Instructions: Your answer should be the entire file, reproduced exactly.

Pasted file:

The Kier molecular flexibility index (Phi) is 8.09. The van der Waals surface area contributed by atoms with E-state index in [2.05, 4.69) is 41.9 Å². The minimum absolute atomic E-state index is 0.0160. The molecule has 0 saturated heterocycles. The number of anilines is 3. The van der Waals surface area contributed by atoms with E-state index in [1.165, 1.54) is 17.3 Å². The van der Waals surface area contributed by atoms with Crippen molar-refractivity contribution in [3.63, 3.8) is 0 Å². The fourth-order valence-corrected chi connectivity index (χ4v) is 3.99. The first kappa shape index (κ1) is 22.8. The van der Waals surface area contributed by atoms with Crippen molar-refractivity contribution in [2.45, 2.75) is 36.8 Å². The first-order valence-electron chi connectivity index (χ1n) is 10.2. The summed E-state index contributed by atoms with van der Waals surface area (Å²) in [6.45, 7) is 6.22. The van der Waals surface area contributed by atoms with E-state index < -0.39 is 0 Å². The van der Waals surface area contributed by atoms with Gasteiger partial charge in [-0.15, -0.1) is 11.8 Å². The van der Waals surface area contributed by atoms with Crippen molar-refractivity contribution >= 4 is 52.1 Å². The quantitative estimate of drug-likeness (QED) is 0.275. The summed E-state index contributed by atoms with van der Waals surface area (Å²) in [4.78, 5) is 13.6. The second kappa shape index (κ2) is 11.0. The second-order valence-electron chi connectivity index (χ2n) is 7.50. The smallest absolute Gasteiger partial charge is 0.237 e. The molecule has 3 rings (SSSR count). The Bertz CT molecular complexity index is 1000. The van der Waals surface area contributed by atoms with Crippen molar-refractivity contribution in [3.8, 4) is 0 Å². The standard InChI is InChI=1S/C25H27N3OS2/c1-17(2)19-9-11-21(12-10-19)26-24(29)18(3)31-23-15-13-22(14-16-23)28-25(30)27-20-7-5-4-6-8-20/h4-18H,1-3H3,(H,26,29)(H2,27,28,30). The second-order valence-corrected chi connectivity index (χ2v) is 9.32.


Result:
The Kier molecular flexibility index (Phi) is 8.09. The van der Waals surface area contributed by atoms with E-state index in [2.05, 4.69) is 41.9 Å². The minimum absolute atomic E-state index is 0.0160. The molecule has 0 saturated heterocycles. The number of anilines is 3. The van der Waals surface area contributed by atoms with E-state index in [1.165, 1.54) is 17.3 Å². The van der Waals surface area contributed by atoms with Crippen molar-refractivity contribution in [3.63, 3.8) is 0 Å². The fourth-order valence-corrected chi connectivity index (χ4v) is 3.99. The first kappa shape index (κ1) is 22.8. The van der Waals surface area contributed by atoms with Crippen molar-refractivity contribution in [2.45, 2.75) is 36.8 Å². The first-order valence-electron chi connectivity index (χ1n) is 10.2. The summed E-state index contributed by atoms with van der Waals surface area (Å²) in [6.45, 7) is 6.22. The van der Waals surface area contributed by atoms with E-state index < -0.39 is 0 Å². The van der Waals surface area contributed by atoms with Gasteiger partial charge in [-0.15, -0.1) is 11.8 Å². The van der Waals surface area contributed by atoms with Crippen molar-refractivity contribution >= 4 is 52.1 Å². The quantitative estimate of drug-likeness (QED) is 0.275. The summed E-state index contributed by atoms with van der Waals surface area (Å²) in [4.78, 5) is 13.6. The second kappa shape index (κ2) is 11.0. The second-order valence-electron chi connectivity index (χ2n) is 7.50. The smallest absolute Gasteiger partial charge is 0.237 e. The molecule has 3 rings (SSSR count). The Bertz CT molecular complexity index is 1000. The van der Waals surface area contributed by atoms with Crippen molar-refractivity contribution in [3.8, 4) is 0 Å². The standard InChI is InChI=1S/C25H27N3OS2/c1-17(2)19-9-11-21(12-10-19)26-24(29)18(3)31-23-15-13-22(14-16-23)28-25(30)27-20-7-5-4-6-8-20/h4-18H,1-3H3,(H,26,29)(H2,27,28,30). The second-order valence-corrected chi connectivity index (χ2v) is 9.32.